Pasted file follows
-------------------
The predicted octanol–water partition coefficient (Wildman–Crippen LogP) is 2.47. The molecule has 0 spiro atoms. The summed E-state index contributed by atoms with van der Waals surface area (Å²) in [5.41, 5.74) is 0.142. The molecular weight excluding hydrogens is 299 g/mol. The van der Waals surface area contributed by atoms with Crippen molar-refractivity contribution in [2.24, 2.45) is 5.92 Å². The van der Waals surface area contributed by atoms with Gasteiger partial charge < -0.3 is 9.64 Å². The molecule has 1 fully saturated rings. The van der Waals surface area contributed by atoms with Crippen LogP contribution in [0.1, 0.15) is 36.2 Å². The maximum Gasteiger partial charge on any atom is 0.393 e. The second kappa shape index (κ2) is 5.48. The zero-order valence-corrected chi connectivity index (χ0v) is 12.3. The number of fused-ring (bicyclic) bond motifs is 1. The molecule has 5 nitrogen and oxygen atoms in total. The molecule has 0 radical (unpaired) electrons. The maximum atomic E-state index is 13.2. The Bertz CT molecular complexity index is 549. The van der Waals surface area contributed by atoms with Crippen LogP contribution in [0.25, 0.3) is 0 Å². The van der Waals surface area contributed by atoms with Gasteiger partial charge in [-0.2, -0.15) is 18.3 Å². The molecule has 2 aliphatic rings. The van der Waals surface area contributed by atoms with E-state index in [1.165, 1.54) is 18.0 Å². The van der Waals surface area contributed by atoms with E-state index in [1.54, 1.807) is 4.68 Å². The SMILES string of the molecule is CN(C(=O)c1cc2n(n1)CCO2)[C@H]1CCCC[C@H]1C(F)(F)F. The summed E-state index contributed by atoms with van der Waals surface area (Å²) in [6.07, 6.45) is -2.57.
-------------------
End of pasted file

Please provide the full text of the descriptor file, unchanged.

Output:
The predicted octanol–water partition coefficient (Wildman–Crippen LogP) is 2.47. The molecule has 0 spiro atoms. The summed E-state index contributed by atoms with van der Waals surface area (Å²) in [5.41, 5.74) is 0.142. The molecular weight excluding hydrogens is 299 g/mol. The van der Waals surface area contributed by atoms with Crippen molar-refractivity contribution in [2.24, 2.45) is 5.92 Å². The van der Waals surface area contributed by atoms with Gasteiger partial charge < -0.3 is 9.64 Å². The molecule has 1 fully saturated rings. The van der Waals surface area contributed by atoms with Crippen LogP contribution in [0.1, 0.15) is 36.2 Å². The maximum Gasteiger partial charge on any atom is 0.393 e. The second kappa shape index (κ2) is 5.48. The zero-order valence-corrected chi connectivity index (χ0v) is 12.3. The number of fused-ring (bicyclic) bond motifs is 1. The molecule has 5 nitrogen and oxygen atoms in total. The molecule has 0 radical (unpaired) electrons. The maximum atomic E-state index is 13.2. The Bertz CT molecular complexity index is 549. The van der Waals surface area contributed by atoms with Crippen LogP contribution in [0.25, 0.3) is 0 Å². The van der Waals surface area contributed by atoms with Gasteiger partial charge in [-0.2, -0.15) is 18.3 Å². The molecule has 2 aliphatic rings. The van der Waals surface area contributed by atoms with E-state index in [1.165, 1.54) is 18.0 Å². The van der Waals surface area contributed by atoms with E-state index in [1.54, 1.807) is 4.68 Å². The SMILES string of the molecule is CN(C(=O)c1cc2n(n1)CCO2)[C@H]1CCCC[C@H]1C(F)(F)F. The summed E-state index contributed by atoms with van der Waals surface area (Å²) in [6.07, 6.45) is -2.57.